Is this some pretentious self homage? Not too long after these questions came to me, I was entrenched. Any need for categorization or guidance in making sense of what this film is, fell away and the experience became just that, an experience.When familiar themes and stage tricks showed up, I kept having to remind myself,"This isn't comparable to Tool or Spinal Tap, Tool and Spinal Tap are comparable to this!" As the production grows in scale, so does the scope of the life of Roger Waters. This is a revisit and re-imagining of a 50 year body of work, set to the tune of the immensely influential film and album "The Wall." The production of the concert is massive. It seems not a dollar was spared or a talent source untapped. On the stage is a video wall that acts as a stunt piece, a metaphor, and to some degree, a band member. What accompanies the actual concert is Roger Waters on a European quest of self discovery. Details of his past and present are coupled with the concert for some exquisitely powerful effects. All the familiar themes of Pink Floyd, I.E. Anti-establishment, addiction, love, powerlessness are shown in a matured step up from the past, like Waters. Some of the greatest effects are seen in the transitions between Waters' travels and the concert. To call this review a recommendation would be inaccurate. Like the music it is centered around, the film is patient and spectacular; but it is also not meant to be universally loved. For audiences that are so accustom to movies with a three act structure, and concert movies that exclusively include the show, this will be more challenging. It is neither a documentary nor a linear production. If you have curiosities, see this film and don't let your expectations cloud it's hypnotic effect. If you are a fan, you shouldn't have a hard time tearing down that wall.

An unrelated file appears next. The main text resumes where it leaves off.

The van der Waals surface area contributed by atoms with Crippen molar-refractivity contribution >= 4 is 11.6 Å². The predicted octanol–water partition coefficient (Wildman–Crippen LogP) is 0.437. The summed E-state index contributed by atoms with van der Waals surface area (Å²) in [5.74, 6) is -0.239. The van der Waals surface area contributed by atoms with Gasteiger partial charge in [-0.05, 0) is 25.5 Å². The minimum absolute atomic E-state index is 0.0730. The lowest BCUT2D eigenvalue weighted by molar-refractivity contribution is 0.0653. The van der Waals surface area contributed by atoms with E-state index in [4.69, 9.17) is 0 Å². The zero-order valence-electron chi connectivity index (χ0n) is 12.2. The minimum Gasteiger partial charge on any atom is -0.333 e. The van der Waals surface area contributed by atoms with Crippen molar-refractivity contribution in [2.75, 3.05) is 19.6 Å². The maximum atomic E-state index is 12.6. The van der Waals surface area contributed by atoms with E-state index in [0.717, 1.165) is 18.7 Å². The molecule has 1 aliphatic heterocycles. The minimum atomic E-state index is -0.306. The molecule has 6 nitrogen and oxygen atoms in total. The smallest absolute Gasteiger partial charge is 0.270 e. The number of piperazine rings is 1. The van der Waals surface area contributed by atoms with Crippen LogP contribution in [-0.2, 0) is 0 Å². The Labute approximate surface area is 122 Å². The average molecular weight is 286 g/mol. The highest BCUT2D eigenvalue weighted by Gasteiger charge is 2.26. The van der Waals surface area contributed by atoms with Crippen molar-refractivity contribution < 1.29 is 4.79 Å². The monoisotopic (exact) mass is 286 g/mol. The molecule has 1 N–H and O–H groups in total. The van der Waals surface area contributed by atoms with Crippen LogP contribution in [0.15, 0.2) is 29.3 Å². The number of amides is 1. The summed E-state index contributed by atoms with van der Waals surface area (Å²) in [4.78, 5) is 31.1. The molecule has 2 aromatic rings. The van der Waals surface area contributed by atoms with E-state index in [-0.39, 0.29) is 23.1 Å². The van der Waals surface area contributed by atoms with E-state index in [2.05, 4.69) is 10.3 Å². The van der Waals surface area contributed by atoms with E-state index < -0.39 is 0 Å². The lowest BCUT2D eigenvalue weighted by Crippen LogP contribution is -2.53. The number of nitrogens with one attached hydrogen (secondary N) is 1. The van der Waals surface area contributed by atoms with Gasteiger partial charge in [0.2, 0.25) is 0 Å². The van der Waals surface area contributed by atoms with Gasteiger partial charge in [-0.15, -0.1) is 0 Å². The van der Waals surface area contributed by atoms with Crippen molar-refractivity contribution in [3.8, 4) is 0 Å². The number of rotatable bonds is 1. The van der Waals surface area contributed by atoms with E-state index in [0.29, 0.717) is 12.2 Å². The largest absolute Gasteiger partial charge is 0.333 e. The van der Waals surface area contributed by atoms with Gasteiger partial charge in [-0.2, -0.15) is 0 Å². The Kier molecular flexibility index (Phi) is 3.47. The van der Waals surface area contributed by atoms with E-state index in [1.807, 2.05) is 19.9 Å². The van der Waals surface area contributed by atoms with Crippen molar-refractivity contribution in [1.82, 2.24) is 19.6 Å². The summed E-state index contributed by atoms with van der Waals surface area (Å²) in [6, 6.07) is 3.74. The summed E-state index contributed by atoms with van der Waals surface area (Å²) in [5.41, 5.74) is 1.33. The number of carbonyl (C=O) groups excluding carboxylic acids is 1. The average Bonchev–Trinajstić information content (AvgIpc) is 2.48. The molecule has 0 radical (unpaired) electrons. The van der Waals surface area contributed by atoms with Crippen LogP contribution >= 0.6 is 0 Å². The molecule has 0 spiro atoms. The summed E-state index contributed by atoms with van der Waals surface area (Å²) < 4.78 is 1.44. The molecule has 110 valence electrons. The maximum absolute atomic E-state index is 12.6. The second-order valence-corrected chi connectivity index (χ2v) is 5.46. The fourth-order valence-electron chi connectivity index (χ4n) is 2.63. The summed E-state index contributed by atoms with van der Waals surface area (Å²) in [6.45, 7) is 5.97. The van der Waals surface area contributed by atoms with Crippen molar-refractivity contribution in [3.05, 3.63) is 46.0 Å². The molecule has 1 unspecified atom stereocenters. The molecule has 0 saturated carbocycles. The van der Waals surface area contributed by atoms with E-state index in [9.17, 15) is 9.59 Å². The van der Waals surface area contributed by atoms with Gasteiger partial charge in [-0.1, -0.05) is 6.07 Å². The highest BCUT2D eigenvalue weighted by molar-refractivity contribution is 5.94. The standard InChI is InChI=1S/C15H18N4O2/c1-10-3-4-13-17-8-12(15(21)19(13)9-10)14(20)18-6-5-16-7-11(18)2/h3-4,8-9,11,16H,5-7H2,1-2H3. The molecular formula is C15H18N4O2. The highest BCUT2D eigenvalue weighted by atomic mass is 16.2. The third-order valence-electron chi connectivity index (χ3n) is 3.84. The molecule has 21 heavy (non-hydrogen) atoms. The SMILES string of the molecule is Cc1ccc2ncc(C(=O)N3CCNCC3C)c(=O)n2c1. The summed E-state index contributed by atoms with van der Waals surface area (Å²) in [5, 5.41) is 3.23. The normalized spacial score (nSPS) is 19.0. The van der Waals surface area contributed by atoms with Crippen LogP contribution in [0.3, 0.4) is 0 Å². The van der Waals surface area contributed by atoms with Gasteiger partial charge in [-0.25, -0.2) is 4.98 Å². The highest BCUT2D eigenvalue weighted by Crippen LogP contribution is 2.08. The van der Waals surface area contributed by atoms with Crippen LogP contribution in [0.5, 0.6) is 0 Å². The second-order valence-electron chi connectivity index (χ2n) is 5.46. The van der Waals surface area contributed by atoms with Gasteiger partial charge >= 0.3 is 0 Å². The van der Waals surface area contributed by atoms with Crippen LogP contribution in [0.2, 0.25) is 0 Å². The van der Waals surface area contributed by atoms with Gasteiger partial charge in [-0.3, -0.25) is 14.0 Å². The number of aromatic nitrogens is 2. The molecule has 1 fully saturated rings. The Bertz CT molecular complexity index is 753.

Who let all of this riff raff into the room? (by Zbigniew_Krycsiwiki)